I’m a huge fan of puppets too, we are talking the same language and there are a lot of people in this way too. I don’t know if some day in future we will see digital effects with the same magic as the 80s fx, but not for now.

 The problem in our productions is that the difference between a 2.000usd budget and 8.000usd is almost inappreciable related to fx. As an example if we want to crash “10 heads”, we can crash “10 tatty heads” with 1.000 or crash “7 tatty heads and 3 good heads” for 6.000. Obviously we prefer the cheaper option for this kind of party gore and save money for other aspects. We have found a easy cheap fx work process. We can do it better than in Fist of Jesus, we didn’t have enough time for preparing fx, all of them were made in 15-20 days.

> Is the entire film going to be funded on IndieGoGo?

David: Will be great, but we’re afraid we’ll have to put our savings on it, a film like this costs money and is really difficult for us to collect it from funders, especially having our audience on Facebook, that is a page that practically didn’t let you communicate with that audience, so I’m afraid lots of them won’t know about the movie until it’s done.

Obviously it will be a better movie if we get more budget, everything from IndieGoGo is gonna be spent on improving the monsters.

> You are offering some fantastic deals for IndieGoGo supporters, how important was it to give the fans something worthwhile in return?

 David: Really important, as they will be the supporters of the movie. We have shoot several bloody shorts about Jesus and Judas that only are gonna be released on the exclusive Blu Ray and DVD we make for the backers, plus several more things so when the movie gets release they’re gonna have a really unique and limited object.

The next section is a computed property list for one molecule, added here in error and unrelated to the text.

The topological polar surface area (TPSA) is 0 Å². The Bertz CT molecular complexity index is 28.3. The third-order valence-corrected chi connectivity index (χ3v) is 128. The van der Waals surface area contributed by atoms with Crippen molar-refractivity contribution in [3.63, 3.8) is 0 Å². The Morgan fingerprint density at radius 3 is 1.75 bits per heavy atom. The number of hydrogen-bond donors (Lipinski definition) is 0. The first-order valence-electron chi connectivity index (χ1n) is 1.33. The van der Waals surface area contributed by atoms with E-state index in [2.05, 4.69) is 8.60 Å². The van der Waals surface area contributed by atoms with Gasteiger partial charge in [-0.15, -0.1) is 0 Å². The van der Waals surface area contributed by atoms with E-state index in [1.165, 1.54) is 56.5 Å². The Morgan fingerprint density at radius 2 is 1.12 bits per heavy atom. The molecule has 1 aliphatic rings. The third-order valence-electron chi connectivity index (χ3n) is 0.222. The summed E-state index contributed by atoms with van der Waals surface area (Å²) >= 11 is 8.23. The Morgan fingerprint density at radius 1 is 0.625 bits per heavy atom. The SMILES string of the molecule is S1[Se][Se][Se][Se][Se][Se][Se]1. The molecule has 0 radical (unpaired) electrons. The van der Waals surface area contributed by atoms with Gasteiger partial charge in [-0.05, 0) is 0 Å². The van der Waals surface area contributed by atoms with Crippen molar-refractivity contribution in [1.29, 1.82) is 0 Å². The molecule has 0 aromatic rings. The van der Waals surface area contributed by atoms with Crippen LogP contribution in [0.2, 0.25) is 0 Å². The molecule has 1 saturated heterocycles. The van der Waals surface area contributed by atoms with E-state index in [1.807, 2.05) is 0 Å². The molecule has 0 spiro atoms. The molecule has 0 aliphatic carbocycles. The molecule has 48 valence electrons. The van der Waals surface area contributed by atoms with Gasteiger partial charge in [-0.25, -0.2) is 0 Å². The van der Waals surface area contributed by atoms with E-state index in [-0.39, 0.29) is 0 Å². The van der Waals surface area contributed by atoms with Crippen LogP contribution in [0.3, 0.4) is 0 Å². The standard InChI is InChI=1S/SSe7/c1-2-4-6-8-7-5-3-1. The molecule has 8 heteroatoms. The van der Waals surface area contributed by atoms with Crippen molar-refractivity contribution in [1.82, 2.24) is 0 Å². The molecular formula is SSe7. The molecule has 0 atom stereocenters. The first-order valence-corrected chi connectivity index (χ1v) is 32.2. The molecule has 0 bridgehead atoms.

> Spain may not make many zombie films but they make quality ones (from the Living Dead at the Manchester Morgue to [Rec] and the short film Zombies & Cigarettes) why is that?

 David: Yes, the think I like the most about the films are those that are not the typical zombie film, they all have something new. I personally love the Living Dead at the Manchester Morgue. I don’t know why, but in Spain we have made lots of amazing and cult fantasy movies, unfortunately they are cult movies out of Spain. These kind of movies here are really despised by the industry and cultural world in Spain, so it’s really hard to produce them here.

>Finally is someone was not blessed with a sense of humour, what would you say to them to encourage them to support the IndieGoGo campaign?

 With your help we can do the most epic Jesus movie ever. Come on and become a funder!

 You don’t need to be Jesus to help give this feature life, and with a short film evidencing the likely high quality of the film there really is no reason to not get behind this project.

 

 

Although we have supported crowd funded films before we are always sceptical but the offerings on this film blew us away with their diversity and value, so not only will you be helping support what looks like a genuine classic but also you will be getting a pretty good return for your cash. Still not convinced check the perks on the crowdfunding page and watch the short clip below;

https://www.indiegogo.com/projects/once-upon-a-time-in-jerusalem

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Categories: Euro Horror, interviews, News and upcoming, Zombie